A US economic slowdown is leading investors to the view that the Federal Reserve will be done raising rates by year-end and might pivot to cutting borrowing costs in 2023, creating a more favorable liquidity backdrop for speculative assets.
“Signs the Fed may be nearing the end of their hiking cycle have lifted all risk assets, and crypto has also benefited,” said Cici Lu, chief executive officer at consulting firm Venn Link Partners. “Liquidation of leveraged positions seems to be over,” she added, and “markets may have found the bottom.”
Cryptocurrencies are trying to recover from a rout this year that’s wiped more than 50% off the MVIS CryptoCompare Digital Assets 100 index. Earlier this year, virtual coins were buffeted by the Fed’s shift to monetary tightening and ensuing leveraged blowups, such as crypto hedge-fund Three Arrows Capital.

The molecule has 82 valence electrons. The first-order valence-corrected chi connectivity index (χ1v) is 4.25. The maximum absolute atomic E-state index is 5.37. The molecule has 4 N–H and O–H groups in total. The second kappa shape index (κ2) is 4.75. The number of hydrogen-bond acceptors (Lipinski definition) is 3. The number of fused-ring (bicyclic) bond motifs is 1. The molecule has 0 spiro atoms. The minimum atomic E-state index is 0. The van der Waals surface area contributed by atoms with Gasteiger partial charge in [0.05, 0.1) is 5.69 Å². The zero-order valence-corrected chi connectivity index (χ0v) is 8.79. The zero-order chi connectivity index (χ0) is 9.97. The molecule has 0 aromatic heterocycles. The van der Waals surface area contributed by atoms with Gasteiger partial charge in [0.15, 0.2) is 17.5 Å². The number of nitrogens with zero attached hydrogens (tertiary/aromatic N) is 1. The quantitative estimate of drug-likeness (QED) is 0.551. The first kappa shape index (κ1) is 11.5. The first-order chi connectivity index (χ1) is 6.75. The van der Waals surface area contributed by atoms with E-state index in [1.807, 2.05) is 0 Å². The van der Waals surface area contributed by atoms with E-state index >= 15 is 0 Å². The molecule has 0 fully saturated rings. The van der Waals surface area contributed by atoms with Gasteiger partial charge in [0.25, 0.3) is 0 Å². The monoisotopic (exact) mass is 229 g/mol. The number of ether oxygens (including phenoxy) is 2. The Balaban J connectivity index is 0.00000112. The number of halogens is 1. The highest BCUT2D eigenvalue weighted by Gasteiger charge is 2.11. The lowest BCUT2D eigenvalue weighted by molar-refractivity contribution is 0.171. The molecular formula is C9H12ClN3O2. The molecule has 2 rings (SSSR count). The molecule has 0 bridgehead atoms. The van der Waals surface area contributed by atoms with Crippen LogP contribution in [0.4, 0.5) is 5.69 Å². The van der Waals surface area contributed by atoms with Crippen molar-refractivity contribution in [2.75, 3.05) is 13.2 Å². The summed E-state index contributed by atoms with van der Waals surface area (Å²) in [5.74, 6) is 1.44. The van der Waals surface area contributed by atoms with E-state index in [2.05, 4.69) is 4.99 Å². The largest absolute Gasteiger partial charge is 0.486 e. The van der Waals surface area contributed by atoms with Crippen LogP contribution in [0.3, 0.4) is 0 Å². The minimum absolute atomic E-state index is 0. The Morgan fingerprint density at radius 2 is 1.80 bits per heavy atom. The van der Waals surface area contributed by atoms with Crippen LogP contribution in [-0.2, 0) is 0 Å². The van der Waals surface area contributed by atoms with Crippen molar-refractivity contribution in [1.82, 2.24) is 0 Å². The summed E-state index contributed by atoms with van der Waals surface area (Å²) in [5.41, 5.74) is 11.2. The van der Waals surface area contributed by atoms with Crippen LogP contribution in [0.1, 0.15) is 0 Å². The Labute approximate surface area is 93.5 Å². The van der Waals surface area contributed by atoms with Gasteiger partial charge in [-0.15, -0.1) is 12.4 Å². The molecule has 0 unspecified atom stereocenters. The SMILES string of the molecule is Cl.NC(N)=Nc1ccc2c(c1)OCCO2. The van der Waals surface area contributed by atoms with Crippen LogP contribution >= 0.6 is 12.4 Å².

Meanwhile, the Ethereum blockchain is due to move to a more energy-efficient so-called proof-of-stake system. That’s been a tailwind of late for its native token, Ether. The virtual coin could push toward $1,915 to $2,000 in the days ahead, according to Mark Newton, head of technical strategy at Fundstrat.
“Ethereum looks more attractive technically than Bitcoin in the short run, so pullbacks into mid-August should be buyable,” he said.
Still, cryptocurrencies were under pressure at the end of the week as two key US inflation gauges on Friday posted larger-than-forecast increases, adding to worries that prices will remain persistently high for longer than expected. Elsewhere, US Securities and Exchange Commission Chair Gary Gensler said he is stepping up his push to get crypto trading platforms to register with the Wall Street regulator.
Joe DiPasquale, CEO of BitBull Capital, said he’ll be watching to see where Bitcoin closes out the month and whether it retests key supports around $19,000 to $20,000. “Successful bounces from that range could give bulls a solid foundation for a continued rally,” he said.